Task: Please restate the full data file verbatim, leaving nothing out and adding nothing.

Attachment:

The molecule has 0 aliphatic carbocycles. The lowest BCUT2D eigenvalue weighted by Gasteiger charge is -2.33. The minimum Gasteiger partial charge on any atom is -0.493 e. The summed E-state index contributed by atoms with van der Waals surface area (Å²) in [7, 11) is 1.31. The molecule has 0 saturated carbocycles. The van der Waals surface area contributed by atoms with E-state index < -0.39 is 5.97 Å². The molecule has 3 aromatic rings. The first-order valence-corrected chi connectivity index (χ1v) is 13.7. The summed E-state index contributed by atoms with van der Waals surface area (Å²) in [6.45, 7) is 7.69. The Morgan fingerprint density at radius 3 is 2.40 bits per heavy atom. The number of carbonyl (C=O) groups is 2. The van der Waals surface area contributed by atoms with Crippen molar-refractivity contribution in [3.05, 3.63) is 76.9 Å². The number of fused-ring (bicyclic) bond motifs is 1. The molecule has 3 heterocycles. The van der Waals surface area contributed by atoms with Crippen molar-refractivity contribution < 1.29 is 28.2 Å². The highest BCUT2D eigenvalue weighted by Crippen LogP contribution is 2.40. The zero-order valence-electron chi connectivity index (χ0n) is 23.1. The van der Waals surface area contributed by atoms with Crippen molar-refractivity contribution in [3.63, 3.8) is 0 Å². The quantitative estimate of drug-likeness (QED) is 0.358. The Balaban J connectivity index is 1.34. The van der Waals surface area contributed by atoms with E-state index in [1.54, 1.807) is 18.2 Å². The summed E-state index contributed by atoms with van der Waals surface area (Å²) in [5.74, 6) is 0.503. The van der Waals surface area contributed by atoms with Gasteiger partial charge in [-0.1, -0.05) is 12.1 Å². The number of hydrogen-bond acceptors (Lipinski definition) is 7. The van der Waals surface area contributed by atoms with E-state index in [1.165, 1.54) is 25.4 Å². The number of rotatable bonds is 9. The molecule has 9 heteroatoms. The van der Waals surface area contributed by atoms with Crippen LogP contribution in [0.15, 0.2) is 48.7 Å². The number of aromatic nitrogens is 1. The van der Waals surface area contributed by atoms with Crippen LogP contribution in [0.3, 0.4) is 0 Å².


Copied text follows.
The molecule has 0 aliphatic carbocycles. The lowest BCUT2D eigenvalue weighted by Gasteiger charge is -2.33. The minimum Gasteiger partial charge on any atom is -0.493 e. The summed E-state index contributed by atoms with van der Waals surface area (Å²) in [7, 11) is 1.31. The molecule has 0 saturated carbocycles. The van der Waals surface area contributed by atoms with E-state index < -0.39 is 5.97 Å². The molecule has 3 aromatic rings. The first-order valence-corrected chi connectivity index (χ1v) is 13.7. The summed E-state index contributed by atoms with van der Waals surface area (Å²) in [6.45, 7) is 7.69. The Morgan fingerprint density at radius 3 is 2.40 bits per heavy atom. The number of carbonyl (C=O) groups is 2. The van der Waals surface area contributed by atoms with Crippen molar-refractivity contribution in [3.05, 3.63) is 76.9 Å². The number of fused-ring (bicyclic) bond motifs is 1. The molecule has 3 heterocycles. The van der Waals surface area contributed by atoms with Crippen molar-refractivity contribution < 1.29 is 28.2 Å². The highest BCUT2D eigenvalue weighted by Crippen LogP contribution is 2.40. The zero-order valence-electron chi connectivity index (χ0n) is 23.1. The van der Waals surface area contributed by atoms with Crippen molar-refractivity contribution in [3.63, 3.8) is 0 Å². The quantitative estimate of drug-likeness (QED) is 0.358. The Balaban J connectivity index is 1.34. The van der Waals surface area contributed by atoms with E-state index in [1.54, 1.807) is 18.2 Å². The summed E-state index contributed by atoms with van der Waals surface area (Å²) in [5.74, 6) is 0.503. The van der Waals surface area contributed by atoms with Gasteiger partial charge in [-0.1, -0.05) is 12.1 Å². The number of hydrogen-bond acceptors (Lipinski definition) is 7. The van der Waals surface area contributed by atoms with E-state index in [1.165, 1.54) is 25.4 Å². The number of rotatable bonds is 9. The molecule has 9 heteroatoms. The van der Waals surface area contributed by atoms with Crippen LogP contribution in [0.15, 0.2) is 48.7 Å². The number of aromatic nitrogens is 1. The van der Waals surface area contributed by atoms with Crippen LogP contribution in [0.3, 0.4) is 0 Å².